One acquisitive engineering consultancy organization wanted to increase its revenue by transforming from a group of separate vertical entities into a series of horizontal market-driven competencies across geographies. This approach did not find simple answers, nor did it address the desire for greater revenue pull-through from the combined group. Further, the business leaders of the vertical entities, which still had a high degree of autonomy, were vocally resistant to the initiative.

The solution

To overcome resistance to the initiative, Grant Thornton proposed that it be started from the opposite end by recommending that the company establish market-facing teams to inform analysis and recommendations and then build the supporting organization involving every vertical business unit at an operational level.

The bottom line

To ensure that the plan is understood, refined and executable, cross company teams need to be enabled. These teams need to include the people that are recognized within the organization as thought leaders with the necessary market knowledge and functional competence.

Temptation 3: Allowing exceptions

One or more organizations might refuse to accept changes that do not conform to their established practices, arguing that “we are different.” When exceptions are granted, the transformation process is usually diluted, and the greater value is compromised. So, variations should be analyzed and, if warranted, planned up front.

Example: Warranted differentiated ERP strategy

The challenge

One management consulting and technology business had a two-system strategy. When the practice acquired companies that supported federal government contracts, they converted those companies to a Deltek ERP platform (a leading government-preferred platform) that meets federal reporting requirements. When the practice acquired other companies, it migrated them to an Oracle platform.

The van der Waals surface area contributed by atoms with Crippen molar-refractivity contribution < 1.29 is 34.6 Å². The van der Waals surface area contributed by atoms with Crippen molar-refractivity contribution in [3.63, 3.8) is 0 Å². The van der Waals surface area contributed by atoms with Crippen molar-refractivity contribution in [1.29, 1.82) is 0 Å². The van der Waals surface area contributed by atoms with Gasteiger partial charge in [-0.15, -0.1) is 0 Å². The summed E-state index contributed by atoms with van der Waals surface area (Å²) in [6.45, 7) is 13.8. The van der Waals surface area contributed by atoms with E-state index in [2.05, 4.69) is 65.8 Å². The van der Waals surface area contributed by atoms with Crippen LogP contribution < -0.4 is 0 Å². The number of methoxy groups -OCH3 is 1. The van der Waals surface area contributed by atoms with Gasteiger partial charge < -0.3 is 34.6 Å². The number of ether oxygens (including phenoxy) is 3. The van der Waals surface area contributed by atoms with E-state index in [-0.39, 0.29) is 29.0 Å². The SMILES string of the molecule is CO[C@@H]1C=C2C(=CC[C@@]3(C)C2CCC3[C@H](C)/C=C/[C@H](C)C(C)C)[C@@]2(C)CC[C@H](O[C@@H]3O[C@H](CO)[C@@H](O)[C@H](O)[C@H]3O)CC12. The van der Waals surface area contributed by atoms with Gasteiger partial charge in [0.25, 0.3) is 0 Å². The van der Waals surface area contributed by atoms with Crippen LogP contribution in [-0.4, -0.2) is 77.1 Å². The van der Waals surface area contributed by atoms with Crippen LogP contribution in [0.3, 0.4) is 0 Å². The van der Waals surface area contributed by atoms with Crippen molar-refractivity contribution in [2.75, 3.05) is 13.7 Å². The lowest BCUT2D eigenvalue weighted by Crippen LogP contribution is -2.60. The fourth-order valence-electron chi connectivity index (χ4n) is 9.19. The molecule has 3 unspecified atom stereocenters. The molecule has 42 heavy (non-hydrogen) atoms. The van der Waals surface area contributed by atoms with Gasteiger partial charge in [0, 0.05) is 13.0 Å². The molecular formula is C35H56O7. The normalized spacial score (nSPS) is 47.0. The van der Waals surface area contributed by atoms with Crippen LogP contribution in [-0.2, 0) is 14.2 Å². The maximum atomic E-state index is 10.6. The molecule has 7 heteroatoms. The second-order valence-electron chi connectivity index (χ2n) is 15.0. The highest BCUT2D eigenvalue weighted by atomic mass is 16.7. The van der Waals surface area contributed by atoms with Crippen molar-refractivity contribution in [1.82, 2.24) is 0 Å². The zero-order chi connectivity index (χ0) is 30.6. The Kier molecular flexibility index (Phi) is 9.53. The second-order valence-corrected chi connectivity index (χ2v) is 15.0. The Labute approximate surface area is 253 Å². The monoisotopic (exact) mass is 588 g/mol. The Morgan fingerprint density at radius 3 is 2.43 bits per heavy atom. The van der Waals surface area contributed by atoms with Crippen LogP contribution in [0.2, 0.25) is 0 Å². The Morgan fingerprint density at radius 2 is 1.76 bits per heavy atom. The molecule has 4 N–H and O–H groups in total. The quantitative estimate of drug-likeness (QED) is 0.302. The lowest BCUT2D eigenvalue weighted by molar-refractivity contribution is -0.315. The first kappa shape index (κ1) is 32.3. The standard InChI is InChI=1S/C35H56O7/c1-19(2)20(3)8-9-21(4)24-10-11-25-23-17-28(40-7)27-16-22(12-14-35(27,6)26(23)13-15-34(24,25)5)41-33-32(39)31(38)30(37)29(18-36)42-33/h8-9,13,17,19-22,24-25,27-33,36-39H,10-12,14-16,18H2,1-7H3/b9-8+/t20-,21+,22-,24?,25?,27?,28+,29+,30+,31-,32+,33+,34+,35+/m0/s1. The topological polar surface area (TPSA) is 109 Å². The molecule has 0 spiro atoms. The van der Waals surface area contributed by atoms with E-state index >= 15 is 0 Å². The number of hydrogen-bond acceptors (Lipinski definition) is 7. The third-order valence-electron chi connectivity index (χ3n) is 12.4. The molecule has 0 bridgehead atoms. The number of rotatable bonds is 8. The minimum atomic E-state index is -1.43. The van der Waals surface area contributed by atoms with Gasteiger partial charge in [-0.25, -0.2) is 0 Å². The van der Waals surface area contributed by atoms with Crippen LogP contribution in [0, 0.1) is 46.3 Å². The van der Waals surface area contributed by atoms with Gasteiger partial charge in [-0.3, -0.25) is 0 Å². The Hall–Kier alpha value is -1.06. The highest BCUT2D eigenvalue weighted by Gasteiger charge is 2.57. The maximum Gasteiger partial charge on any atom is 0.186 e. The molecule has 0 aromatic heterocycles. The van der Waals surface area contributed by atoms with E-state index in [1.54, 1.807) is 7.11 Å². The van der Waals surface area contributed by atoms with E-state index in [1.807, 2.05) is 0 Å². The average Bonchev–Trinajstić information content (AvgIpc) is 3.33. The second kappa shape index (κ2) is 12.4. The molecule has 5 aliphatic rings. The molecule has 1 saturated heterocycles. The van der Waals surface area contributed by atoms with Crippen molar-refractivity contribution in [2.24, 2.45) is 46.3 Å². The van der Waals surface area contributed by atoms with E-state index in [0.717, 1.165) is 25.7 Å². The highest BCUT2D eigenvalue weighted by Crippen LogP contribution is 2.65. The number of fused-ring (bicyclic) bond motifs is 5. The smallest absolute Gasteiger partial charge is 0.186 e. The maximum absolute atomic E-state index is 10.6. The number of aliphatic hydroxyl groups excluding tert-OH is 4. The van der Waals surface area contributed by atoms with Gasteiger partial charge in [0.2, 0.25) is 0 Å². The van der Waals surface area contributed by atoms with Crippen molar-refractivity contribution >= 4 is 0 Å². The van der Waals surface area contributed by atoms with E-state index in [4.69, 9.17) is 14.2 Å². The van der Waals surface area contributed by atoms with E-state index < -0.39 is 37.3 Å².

The solution

The analysis validated that a two-system strategy was justified and still allowed standardization across similar businesses. Management should realize that there are few reasons that variations should be planned, or exceptions granted.

The bottom line

The business strategy, cost structure, control environment, and other factors must all be considered in developing the right solution for a given situation.

Temptation 4: Ignore communication needs

If a company does not have a compelling vision statement with an explicit and well-planned communication and change management program to enable the vision, informal networks will take over.

Example: Negative narratives

The challenge

Many organizations underestimate the availability of information across the enterprise. People naturally fill the gaps in knowledge with negative scenarios.

The solution

From the initial vision statement at the top to the ongoing communications via intranet, company bulletins, town-hall meetings, and any other vehicle a company uses, the communication effort needs to be sustained or increased throughout the period of change, regardless of its length. It is important to keep the organization energized about what is happening and why.

The bottom line

Successful communications answer questions about why the change needs to happen, what happens if the change is not made and what is in it for the employees.


By enhancing the ability of the organization to embrace change, successful transformations achieve greater value and drive the company to a successful future.


Grant Thornton library articles: Earn more from existing acquisitions